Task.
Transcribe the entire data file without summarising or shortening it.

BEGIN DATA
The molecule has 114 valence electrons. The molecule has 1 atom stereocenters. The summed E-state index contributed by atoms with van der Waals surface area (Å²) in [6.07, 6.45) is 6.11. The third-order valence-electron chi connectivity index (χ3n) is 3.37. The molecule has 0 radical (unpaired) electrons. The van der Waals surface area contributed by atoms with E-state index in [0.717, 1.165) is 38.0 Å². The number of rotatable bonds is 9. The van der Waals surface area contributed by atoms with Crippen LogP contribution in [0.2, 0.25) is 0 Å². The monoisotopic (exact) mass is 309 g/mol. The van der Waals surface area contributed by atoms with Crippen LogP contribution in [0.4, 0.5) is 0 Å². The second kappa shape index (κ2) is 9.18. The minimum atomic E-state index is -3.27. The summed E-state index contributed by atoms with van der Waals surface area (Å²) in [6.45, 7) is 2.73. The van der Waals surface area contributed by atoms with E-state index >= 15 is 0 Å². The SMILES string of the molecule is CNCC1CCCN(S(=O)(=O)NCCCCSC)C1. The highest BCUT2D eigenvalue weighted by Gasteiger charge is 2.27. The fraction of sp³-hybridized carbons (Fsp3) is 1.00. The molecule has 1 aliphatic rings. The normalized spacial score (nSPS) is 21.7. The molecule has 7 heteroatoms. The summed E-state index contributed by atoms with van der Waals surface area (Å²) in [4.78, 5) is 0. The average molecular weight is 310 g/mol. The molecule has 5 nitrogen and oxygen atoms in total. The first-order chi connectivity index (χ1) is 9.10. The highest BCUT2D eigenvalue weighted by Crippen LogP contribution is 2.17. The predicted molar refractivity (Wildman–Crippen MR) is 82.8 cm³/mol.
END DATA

The molecule has 114 valence electrons. The molecule has 1 atom stereocenters. The summed E-state index contributed by atoms with van der Waals surface area (Å²) in [6.07, 6.45) is 6.11. The third-order valence-electron chi connectivity index (χ3n) is 3.37. The molecule has 0 radical (unpaired) electrons. The van der Waals surface area contributed by atoms with E-state index in [0.717, 1.165) is 38.0 Å². The number of rotatable bonds is 9. The van der Waals surface area contributed by atoms with Crippen LogP contribution in [0.2, 0.25) is 0 Å². The monoisotopic (exact) mass is 309 g/mol. The van der Waals surface area contributed by atoms with Crippen LogP contribution in [0.4, 0.5) is 0 Å². The second kappa shape index (κ2) is 9.18. The minimum atomic E-state index is -3.27. The summed E-state index contributed by atoms with van der Waals surface area (Å²) in [6.45, 7) is 2.73. The van der Waals surface area contributed by atoms with E-state index >= 15 is 0 Å². The SMILES string of the molecule is CNCC1CCCN(S(=O)(=O)NCCCCSC)C1. The highest BCUT2D eigenvalue weighted by Gasteiger charge is 2.27. The fraction of sp³-hybridized carbons (Fsp3) is 1.00. The molecule has 1 aliphatic rings. The normalized spacial score (nSPS) is 21.7. The molecule has 7 heteroatoms. The summed E-state index contributed by atoms with van der Waals surface area (Å²) in [4.78, 5) is 0. The average molecular weight is 310 g/mol. The molecule has 5 nitrogen and oxygen atoms in total. The first-order chi connectivity index (χ1) is 9.10. The highest BCUT2D eigenvalue weighted by Crippen LogP contribution is 2.17. The predicted molar refractivity (Wildman–Crippen MR) is 82.8 cm³/mol.